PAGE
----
What’s cooking the pot?
“Decoding the elements of universal access to energy”
FSR Topic of the Month – May Editor: Swetha RaviKumar Bhagwat
Second instalment by Jessica Dabrowski
Today, approximately 2.7 billion people in developing countries, primarily across Sub-Saharan Africa and South Asia, rely on traditional fuels for cooking. Traditional fuels used for building open fires or running inefficient stoves, consist of a combination of animal and agricultural waste, wood, and charcoal. Reliance on these fuels has grave consequences on health, the environment, and the overall socio-economic development. According to the World Health Organisation, more than 4 million people die prematurely each year because of household air pollution caused by incomplete combustion of inefficient solid fuels resulting in the formation of black carbon. The potential harm does not end here; household air pollution alone contributes to 12% of global air pollution. Moreover, emissions such as carbon dioxide, methane, and other short-lived climate pollutants contribute towards global climate change and ecology by affecting the water and food cycles.
The goal and the need to provide access to clean, modern, efficient, and affordable cook stoves and fuels is advocated strongly in the Sustainable Development Goal 7. However, the clean cooking dimension of universal access to energy does not receive the same attention as the electricity dimension. According to the IEA, the projection for access to clean cooking shows less progress than the in the case of electrification. Population growth will be an added challenge and the number of people without access to clean cooking will only decrease by 200 million by 2030, a reduction of 14% relative to today.
Although the advantages and benefits of clean cooking are well documented, improvements in this sector have barely gained momentum according to the World Bank. This could be due to one or more reasons such as – lack of awareness, insufficient income to switch to cleaner cooking options, lack of incentivising policies and poor regulatory framework and un-established market due to lack of investments or product commercialisation.
If the adoption of clean cooking dimension is addressed rightly the social impacts are diverse such as reducing poverty, driving gender equality, improving educational and employment opportunities. But to ensure these impacts are delivered, the key is to create awareness and develop the regulatory framework.
Awareness: The primary challenge is to educate the masses on the need and importance of adopting clean cooking methods. As most of the affected population are spread in rural areas, dissemination of information can be challenging and age-old habits difficult to change. A systematic and continuous awareness program involving local level initiatives as well as community cooperation is the need of the hour. These awareness plans must help drive decisions from the bottom-up, which will ensure a swift shift towards clean cooking methods. A good awareness plan will drive up demand there by creating business opportunities.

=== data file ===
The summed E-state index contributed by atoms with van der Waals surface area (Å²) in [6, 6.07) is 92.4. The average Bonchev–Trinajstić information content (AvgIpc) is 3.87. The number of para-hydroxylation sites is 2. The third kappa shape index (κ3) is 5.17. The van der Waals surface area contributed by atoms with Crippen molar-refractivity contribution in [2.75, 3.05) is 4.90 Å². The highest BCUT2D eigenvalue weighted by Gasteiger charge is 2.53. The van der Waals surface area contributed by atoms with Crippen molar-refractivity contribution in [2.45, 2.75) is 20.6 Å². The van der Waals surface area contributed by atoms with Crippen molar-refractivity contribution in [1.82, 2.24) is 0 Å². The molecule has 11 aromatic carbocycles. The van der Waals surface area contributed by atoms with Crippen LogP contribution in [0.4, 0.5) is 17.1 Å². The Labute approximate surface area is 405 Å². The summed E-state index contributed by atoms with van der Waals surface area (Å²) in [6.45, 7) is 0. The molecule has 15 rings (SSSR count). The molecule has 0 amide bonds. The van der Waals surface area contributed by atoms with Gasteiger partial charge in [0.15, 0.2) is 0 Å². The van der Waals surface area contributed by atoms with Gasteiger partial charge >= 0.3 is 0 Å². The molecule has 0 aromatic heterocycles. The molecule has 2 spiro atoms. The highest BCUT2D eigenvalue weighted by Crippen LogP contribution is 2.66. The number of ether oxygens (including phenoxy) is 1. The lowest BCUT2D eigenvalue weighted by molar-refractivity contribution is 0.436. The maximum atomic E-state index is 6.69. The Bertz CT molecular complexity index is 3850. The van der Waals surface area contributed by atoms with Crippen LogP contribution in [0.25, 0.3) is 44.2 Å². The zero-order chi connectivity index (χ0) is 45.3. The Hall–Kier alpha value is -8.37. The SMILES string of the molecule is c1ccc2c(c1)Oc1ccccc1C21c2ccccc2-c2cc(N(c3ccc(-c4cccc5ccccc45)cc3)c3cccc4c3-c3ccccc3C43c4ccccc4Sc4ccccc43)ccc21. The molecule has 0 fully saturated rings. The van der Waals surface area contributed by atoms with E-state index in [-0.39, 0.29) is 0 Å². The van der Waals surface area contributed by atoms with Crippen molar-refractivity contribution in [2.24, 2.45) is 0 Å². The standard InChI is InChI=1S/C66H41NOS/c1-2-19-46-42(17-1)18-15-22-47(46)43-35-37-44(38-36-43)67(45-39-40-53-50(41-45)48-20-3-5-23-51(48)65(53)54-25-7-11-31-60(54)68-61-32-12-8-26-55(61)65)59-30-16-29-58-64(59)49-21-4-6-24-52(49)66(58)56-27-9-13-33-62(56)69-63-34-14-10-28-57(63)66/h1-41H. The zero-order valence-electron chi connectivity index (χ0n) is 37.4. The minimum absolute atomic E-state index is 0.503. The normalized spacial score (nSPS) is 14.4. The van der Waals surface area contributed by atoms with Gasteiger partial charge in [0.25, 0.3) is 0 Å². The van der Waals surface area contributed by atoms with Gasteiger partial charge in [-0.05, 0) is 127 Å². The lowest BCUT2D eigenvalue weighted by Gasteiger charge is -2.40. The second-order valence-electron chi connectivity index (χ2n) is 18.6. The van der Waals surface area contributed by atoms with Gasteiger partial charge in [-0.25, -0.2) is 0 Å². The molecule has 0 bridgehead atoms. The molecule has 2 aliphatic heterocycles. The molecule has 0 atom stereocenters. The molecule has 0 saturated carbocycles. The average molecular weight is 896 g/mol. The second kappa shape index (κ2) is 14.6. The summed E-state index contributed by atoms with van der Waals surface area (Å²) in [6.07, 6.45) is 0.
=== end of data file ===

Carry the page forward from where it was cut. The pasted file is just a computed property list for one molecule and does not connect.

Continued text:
Regulatory framework: The will of the national policy and regulatory frameworks to embrace energy access is of late gaining impetus. However, the lack of a coordinated and holistic policy approach in addressing clean cooking is hindering its development. Therefore, it is vital to strengthen the cooperation across environment, energy, health and education sector to assure complementarity and among national governments, nongovernmental organisations, international development organisations, and the private sector to adapt and develop the suitable policy and regulatory frameworks. A good regulatory framework can unlock the market potential by bringing in the necessary investments flow, setting up quality standards, commercialising clean cooking solutions and providing subsidies and other relevant support mechanisms thereby making it affordability and easier to adopt.
The technological development of clean cooking methods has evolved in the recent years. Based on the usage and affordability convenience a customer can pick and choose the right technology and fuel type. The current options for clean cooking can be split into five categories. The clean and green impact of each of these classes directly increases from class one to five enumerated below. Same can be said in terms of costs and lifetime of these products.
- Legacy and basic improved cook stoves offer slightly improved fuel efficiency than traditional baseline technologies while using fuels such as biomass, charcoal and wood. These are typically artisan produced.
- Intermediate improved cook stoves make use of rocket style design that offers higher fuel and combustion efficiency.
- Advanced improved cook stoves make use of design elements such as fan jets and gasifiers that offer very high fuel and combustion efficiency. These models use fuels such as pellets and briquettes.
- Modern fuel stoves have high fuel efficiency and low particulate emissions. They may either use fossil fuels such as LPG, DME, kerosene, natural gas or electricity.
- Renewable fuel stoves are stove designs that utilise solar energy or renewable fuels such as biogas, methanol, and ethanol for operation.